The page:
Rural areas aside, the article by Aiyer yesterday shows how poverty reduction at an All India level has been happening at double the pace in the years since 2004-5 compared to the decade before. Aiyer quotes a paper from Columbia University written by Panagariya and More (Poverty by Social Religious and Economic groups in India and its Largest States, 1993-94 to 2011-12. Incidentally, Panagariya is the same top-gun economist for whom the BJP had unbound love recently, when he took on that spat with Amartya Sen on Narendra Modi!

Aiyer writes “The two economists calculate that in the seven years between 2004-05 and 2011-12, the all-India poverty ratio fell by 15.7%. The decline was much higher at 21.5% for dalits and 17.0% for tribals. The decline in the poverty ratio of the upper castes was much lower, at 10.5%. This represents very substantial progress in poverty reduction. In the earlier decade, between 1993-94 and 2004-05, the decline was only 9.6% for dalits and 3.7% for tribals. The overall poverty ratio declined by 8.0%.”. Now one reason for the lower drop in upper caste poverty levels is of course their already better standing. But a lot of this is also to do with the focus area of the Congress. The better All India performance is of course thanks to the much higher UPA GDP growth rate compared to NDA’s.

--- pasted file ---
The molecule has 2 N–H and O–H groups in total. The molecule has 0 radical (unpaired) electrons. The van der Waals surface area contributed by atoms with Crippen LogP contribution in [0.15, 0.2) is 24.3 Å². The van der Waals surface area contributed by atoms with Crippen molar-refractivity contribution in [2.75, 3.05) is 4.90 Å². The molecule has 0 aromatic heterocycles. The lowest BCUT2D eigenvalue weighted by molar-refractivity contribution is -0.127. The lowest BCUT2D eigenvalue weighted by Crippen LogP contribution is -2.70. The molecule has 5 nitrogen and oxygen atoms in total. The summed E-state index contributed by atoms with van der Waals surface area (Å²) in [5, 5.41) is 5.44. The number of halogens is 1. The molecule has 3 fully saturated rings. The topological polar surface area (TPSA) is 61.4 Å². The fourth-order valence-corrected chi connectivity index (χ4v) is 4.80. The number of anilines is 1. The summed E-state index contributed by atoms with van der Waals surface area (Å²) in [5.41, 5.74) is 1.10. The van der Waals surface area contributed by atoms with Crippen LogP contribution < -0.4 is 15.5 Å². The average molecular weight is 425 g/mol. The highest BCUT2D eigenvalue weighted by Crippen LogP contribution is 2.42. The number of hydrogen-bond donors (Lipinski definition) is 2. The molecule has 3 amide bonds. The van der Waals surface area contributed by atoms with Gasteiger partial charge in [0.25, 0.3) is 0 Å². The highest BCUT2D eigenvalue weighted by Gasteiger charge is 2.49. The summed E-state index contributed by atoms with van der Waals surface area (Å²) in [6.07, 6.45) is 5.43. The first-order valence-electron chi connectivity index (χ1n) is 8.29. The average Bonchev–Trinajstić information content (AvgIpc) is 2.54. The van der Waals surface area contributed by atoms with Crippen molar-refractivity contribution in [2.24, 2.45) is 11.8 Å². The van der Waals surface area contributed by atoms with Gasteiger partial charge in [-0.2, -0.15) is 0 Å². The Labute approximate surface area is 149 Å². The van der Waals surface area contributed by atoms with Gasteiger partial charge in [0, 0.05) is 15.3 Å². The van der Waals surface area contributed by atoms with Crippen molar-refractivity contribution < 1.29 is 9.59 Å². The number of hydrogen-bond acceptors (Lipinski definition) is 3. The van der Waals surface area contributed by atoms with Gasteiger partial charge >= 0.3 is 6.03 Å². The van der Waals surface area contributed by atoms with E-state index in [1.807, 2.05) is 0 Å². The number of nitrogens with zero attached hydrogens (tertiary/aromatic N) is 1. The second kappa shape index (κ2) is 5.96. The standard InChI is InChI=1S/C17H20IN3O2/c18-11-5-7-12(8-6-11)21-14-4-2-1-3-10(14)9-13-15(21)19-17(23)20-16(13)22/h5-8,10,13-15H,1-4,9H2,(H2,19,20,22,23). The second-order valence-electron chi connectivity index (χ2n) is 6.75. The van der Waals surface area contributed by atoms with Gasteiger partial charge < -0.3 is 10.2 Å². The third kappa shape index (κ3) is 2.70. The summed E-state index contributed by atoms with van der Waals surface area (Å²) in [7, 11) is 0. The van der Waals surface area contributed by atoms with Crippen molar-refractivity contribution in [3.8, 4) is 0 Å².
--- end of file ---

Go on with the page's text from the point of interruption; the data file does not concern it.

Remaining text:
It is safe to say that in the years to come, irrespective of who rules, laws like the Food Security Bill and the new Land Bill will make the rural folks do even better. Would the BJP have ever enacted such laws? Today, it will claim that it would have, but the reality is that it probably wouldn’t have. The BJP has traditionally been focused on urban areas. That’s why it focused its road building program on the national highways (even then, most of the Golden Quadrilateral program was finished by UPA-1). The Congress on the other hand focused on the smaller state highways and town roads…..not as glamorous as the national highways, but more useful for the rural folks. Ditto with MSP and inflation, when the BJP preferred low food prices in urban areas by starving the farmers. There is nothing wrong with this kind of politics…..just that the difference between the two grouping needs to be stated clearly.